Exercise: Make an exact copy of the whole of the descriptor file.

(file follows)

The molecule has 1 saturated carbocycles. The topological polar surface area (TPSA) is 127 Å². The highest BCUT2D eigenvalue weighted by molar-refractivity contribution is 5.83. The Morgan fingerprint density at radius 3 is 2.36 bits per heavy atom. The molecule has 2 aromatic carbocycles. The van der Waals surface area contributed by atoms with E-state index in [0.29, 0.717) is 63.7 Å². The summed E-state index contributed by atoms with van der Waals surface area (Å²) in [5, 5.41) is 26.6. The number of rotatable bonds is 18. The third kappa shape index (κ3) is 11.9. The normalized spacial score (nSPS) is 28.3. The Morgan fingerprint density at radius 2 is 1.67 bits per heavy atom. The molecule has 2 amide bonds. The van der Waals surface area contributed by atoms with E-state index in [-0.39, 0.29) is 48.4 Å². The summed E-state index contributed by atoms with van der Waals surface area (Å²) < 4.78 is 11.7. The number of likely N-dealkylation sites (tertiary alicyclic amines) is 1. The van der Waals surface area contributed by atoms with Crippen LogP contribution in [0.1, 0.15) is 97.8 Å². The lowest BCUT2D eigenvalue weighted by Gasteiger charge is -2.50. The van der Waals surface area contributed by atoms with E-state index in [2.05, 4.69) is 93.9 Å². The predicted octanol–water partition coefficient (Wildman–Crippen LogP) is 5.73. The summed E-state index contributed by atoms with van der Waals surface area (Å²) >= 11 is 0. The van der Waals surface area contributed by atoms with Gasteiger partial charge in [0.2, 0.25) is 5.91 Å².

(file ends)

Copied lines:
The molecule has 1 saturated carbocycles. The topological polar surface area (TPSA) is 127 Å². The highest BCUT2D eigenvalue weighted by molar-refractivity contribution is 5.83. The Morgan fingerprint density at radius 3 is 2.36 bits per heavy atom. The molecule has 2 aromatic carbocycles. The van der Waals surface area contributed by atoms with E-state index in [0.29, 0.717) is 63.7 Å². The summed E-state index contributed by atoms with van der Waals surface area (Å²) in [5, 5.41) is 26.6. The number of rotatable bonds is 18. The third kappa shape index (κ3) is 11.9. The normalized spacial score (nSPS) is 28.3. The Morgan fingerprint density at radius 2 is 1.67 bits per heavy atom. The molecule has 2 amide bonds. The van der Waals surface area contributed by atoms with E-state index in [-0.39, 0.29) is 48.4 Å². The summed E-state index contributed by atoms with van der Waals surface area (Å²) < 4.78 is 11.7. The number of likely N-dealkylation sites (tertiary alicyclic amines) is 1. The van der Waals surface area contributed by atoms with Crippen LogP contribution in [0.1, 0.15) is 97.8 Å². The lowest BCUT2D eigenvalue weighted by Gasteiger charge is -2.50. The van der Waals surface area contributed by atoms with E-state index in [2.05, 4.69) is 93.9 Å². The predicted octanol–water partition coefficient (Wildman–Crippen LogP) is 5.73. The summed E-state index contributed by atoms with van der Waals surface area (Å²) >= 11 is 0. The van der Waals surface area contributed by atoms with Gasteiger partial charge in [0.2, 0.25) is 5.91 Å².